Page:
Croatian language (in Croatian 'Hrvatski jezik') is one of South Slavic languages, exclusively used in Croatia. With Slovenian language (spoken in Slovenia) and Serbian language make a group of West South Slavic, while Bulgarian and Macedonian, form a group of East South Slavic.
Slovenian language is different from other two of the group and it's quite difficult to understand. Croatian and Serbian language are practically the same language and if you speak Croatian in Serbia, everyone will understand you or vice-versa you speak Serbian in Zagreb. If they wont to!
The problem is more of political nature and centuries-old conflict between these by all similar nations. The only obvious difference is in alphabet. Croatian is written in Roman alphabet and Serbs are using Cyrillic.
Croatian and Serbian used to be considered as one language (sometimes called Croatian-Serbian or Serbian-Croatian) until the disintegration of former Yugoslavia. Bosnian language is also classified within this group.
From linguistic point of view, structurally and lexical all these languages are actually so similar that can be describe as dialectical variants of the one language.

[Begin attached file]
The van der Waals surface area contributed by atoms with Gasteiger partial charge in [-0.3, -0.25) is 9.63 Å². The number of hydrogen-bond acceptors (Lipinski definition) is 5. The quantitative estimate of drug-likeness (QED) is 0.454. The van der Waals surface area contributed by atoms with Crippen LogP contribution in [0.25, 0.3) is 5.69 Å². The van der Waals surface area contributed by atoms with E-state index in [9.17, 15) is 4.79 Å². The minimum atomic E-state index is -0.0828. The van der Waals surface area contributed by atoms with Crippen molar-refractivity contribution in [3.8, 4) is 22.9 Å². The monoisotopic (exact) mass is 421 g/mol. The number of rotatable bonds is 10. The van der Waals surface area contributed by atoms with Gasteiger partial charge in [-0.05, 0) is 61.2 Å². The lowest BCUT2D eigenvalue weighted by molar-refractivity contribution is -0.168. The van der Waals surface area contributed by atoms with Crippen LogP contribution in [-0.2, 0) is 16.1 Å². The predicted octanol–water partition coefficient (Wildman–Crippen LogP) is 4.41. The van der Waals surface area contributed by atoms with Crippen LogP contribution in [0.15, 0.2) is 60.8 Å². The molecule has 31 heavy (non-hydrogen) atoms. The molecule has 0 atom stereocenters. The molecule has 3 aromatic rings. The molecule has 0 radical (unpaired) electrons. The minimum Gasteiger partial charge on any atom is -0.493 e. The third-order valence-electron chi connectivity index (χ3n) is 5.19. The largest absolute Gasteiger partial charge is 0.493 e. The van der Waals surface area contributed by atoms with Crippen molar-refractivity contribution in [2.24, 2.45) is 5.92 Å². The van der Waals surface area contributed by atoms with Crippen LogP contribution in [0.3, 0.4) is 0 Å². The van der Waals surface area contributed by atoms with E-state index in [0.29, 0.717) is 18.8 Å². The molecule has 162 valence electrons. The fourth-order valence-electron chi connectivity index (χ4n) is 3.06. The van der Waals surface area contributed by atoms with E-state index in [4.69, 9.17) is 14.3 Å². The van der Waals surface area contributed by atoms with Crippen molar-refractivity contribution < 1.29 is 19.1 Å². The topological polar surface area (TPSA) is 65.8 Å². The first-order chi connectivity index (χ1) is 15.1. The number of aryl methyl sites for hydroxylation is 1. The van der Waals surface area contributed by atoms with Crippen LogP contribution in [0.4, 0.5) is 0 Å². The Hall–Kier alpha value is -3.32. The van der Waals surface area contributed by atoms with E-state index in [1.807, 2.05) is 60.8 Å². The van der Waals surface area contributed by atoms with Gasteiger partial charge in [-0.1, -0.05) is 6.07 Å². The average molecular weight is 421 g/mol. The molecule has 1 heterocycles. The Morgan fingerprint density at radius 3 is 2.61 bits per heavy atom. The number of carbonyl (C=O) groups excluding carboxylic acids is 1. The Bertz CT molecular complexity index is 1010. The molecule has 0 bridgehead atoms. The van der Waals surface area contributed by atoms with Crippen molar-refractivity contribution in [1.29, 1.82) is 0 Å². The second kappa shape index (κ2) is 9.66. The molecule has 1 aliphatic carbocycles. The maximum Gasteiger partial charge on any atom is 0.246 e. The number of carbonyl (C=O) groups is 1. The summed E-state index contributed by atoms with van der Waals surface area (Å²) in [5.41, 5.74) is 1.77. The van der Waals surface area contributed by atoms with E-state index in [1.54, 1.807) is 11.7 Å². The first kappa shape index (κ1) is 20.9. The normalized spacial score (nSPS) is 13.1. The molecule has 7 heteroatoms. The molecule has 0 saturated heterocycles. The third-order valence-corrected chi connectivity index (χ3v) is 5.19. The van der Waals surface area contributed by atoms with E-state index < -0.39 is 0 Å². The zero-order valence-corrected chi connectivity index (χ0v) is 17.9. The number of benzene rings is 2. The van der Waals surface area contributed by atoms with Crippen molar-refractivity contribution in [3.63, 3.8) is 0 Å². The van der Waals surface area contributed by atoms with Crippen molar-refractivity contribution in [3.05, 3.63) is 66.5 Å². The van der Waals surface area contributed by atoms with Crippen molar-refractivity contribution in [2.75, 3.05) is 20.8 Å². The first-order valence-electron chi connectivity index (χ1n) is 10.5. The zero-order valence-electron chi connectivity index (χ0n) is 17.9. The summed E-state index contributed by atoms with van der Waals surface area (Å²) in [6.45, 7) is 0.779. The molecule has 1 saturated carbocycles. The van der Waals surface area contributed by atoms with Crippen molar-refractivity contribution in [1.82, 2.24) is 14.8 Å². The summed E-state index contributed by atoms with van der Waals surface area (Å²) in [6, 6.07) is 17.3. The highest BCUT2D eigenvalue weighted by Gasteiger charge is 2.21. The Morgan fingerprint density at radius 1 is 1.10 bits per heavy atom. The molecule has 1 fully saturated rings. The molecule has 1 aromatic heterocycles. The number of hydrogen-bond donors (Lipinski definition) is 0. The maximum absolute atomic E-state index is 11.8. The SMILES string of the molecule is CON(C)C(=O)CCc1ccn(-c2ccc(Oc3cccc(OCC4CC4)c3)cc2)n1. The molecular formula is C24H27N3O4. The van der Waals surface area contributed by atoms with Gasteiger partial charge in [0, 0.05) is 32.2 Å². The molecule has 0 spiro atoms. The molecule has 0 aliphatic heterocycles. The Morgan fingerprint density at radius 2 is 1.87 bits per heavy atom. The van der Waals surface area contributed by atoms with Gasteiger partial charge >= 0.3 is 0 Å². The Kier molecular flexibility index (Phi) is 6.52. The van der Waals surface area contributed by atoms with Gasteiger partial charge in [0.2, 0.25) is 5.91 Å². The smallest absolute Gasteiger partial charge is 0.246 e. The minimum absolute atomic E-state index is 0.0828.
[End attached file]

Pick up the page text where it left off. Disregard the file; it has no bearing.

Croatian language is based on the Ijekavian pronunciation, while Serbian uses Ekavian. Difference is mostly regarding vocal 'e' in some words which is pronounced 'ije' in Croatian.
If you would like to know more about these differences, I suggest to visit UCLA - Department of Slavic, East European&Eurasian languages and cultures where they explain more detailed all language variation.
The Croatian writing system is phonetically consistent. Every letter is pronounced and its sound will not vary from word to word. Regarding to the position of stress, there is only one rule you have to follow - the last syllable of the word is never stressed. In most cases the accent falls on the first vowel in the word.
Croatian language uses a modified Roman alphabet. Many letters are pronounced like in English – but the following below may cause misunderstanding.
I must say it's not easy to learn Croatian. Grammar is rather complicated but ate least the pronunciation is not complicated as I've already mentioned. If you have no time nor inclination for Slavic languages, it will be nice to know some basic phrases how to meet, greet and thank in Croatian.
Even if you came in Croatia, without knowing a single word of Croatian, you shouldn't worry. Majority of people in Croatia, especially those along the coast, speak different languages.
If you start your visit of Croatia, from Zagreb (capital), you will be surprised that English language is spoken almost everywhere particularly by youngsters between 15 and 30.
After English language, the second one is German, spoken in Slavonija region and along Dalmatian coast. Italian language is widely used in Istria peninsula. I must proudly affirm that Croatians are multilingual.